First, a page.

In Verdi’s Il trovatore, just as in Aida, Jussi Björling showed his ability to express all the beauty of the lyric moments while providing great dramatic intensity, when needed, without sacrificing the quality of the tone. Ah sì, ben mio # and the following stretta, Di quella pira $ give examples of this. When Björling recorded the arias in 1939, he had already had great success in the rôle at the Met in New York and, only a few months earlier, at Covent Garden in London. He recorded Di quella pira in Swedish in 1934; a comparison of the top note, transposed down a tone then, with the brilliant high C in the present version gives an idea of his technical development in those few years.
During the war Jussi Björling temporarily ceased recording for almost three years. He began again in March 1944 with two arias from operas by the veristic composer Umberto Giordano which he never sang on the opera stage. Come un bel dì from Andrea Chénier & and Amor ti vieta from Fedora * were both, however, often heard in his concerts. Puccini’s Turandot is another opera which Björling did not sing on stage, though he would study Calaf’s rôle for a complete recording in 1959. His 1944 version of Nessun dorma! ( retains its position as a great recording, even if this aria has in later years been connected in the public consciousness with the Three Tenors.
As Canio in Leoncavallo’s Pagliacci, Jussi Björling made one of his most vivid portrayals on his Stockholm home stage. He sang the rôle in Swedish between 1936 and 1955 but would never perform it in Italian except in the recording studio. Both Canio’s Vesti la giubba ) and Turiddu’s farewell from Mascagni’s Cavalleria rusticana ™ exemplify Björling’s ability to invest an aria with great emotional intensity without resorting to non-musical effects. His avoidance of such means may have contributed to the complaints about alleged Nordic coldness which used to be heard especially from Italian critics, but there is ample evidence in his recordings of how he could immediately communicate the emotions in the music.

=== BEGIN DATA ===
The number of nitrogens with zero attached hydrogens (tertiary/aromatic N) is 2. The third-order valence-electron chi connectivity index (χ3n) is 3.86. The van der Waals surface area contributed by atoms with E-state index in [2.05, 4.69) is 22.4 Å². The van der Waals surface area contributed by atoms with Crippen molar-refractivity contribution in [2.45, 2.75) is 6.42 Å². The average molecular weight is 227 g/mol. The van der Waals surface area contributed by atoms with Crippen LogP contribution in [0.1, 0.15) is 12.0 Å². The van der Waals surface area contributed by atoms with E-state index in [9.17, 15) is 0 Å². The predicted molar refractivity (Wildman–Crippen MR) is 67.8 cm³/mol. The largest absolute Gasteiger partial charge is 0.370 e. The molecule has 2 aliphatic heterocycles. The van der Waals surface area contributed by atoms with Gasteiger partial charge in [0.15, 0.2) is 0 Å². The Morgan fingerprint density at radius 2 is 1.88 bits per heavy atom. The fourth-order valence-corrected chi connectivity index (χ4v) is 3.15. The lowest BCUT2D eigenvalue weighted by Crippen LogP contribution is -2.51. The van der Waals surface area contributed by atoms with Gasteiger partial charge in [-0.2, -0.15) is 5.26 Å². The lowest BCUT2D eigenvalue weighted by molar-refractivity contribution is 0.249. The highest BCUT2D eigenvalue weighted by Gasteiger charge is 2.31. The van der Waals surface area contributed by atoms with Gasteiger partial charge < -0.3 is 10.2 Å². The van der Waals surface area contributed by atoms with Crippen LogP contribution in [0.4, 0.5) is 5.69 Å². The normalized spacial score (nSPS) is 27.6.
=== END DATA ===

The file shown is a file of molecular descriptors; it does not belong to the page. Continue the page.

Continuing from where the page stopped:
In Verdi’s Un ballo in maschera, Jussi Björling had great triumphs, as for example on the Metropolitan’s opening night in 1940 and at La Scala in Milan in 1951. In New York, he appeared as the Swedish King Gustaf III, according to Verdi’s original intentions, but in Stockholm he remained Riccardo, governor in Boston, since his début in the rôle in 1934. Unfortunately, planned complete recordings never materialised, and the only excerpt Björling recorded was the barcarolle Di’ tu se fedele £, sung here with the elegance, lightness, agility and sense of rhythm that Verdi’s music demands.
Harald Henrysson and Sue Flaster
Our intention when restoring this recording was to recreate as much as possible of Jussi Björling’s unique voice and his rich spectrum of overtones. We have been extremely economical with noise reduction in order to minimise the influence of such techniques upon the voice, instruments and overtones. This is what might be termed a ‘flat’ transfer of the upper, descant-rich register, to reproduce all the rich overtones that a 78-rpm shellac disc can contain, and for this reason some surface noise remains. If you, the listener, wish to experience a nostalgic feeling of how the recording sounded when played on gramophones from the 1930s and 1940s, we suggest that you turn down the treble on your amplifier. Try turning it down considerably – perhaps even to the minimum adjustment – until you find a setting that corresponds to your memory of how it used to sound. The intention is for the listener to have the opportunity to listen to Jussi Björling in accordance with his or her own preferences and tastes. As a listening reference, we have consulted members of the Scandinavian Jussi Björling Society.
Stefan Lindström has worked in the field of recording techniques and sound reproduction since the 1970s, and has made many gramophone recordings of everything from pop and jazz to chamber music. At an early stage he started to act as a consultant on the restoration of old recordings for various archives and institutions. During the past decades he has worked with sound restoration and archiving, and has restored a large number of reissues of old material from wax cylinders, wire recorders and shellac going back to the earliest infancy of recording technology.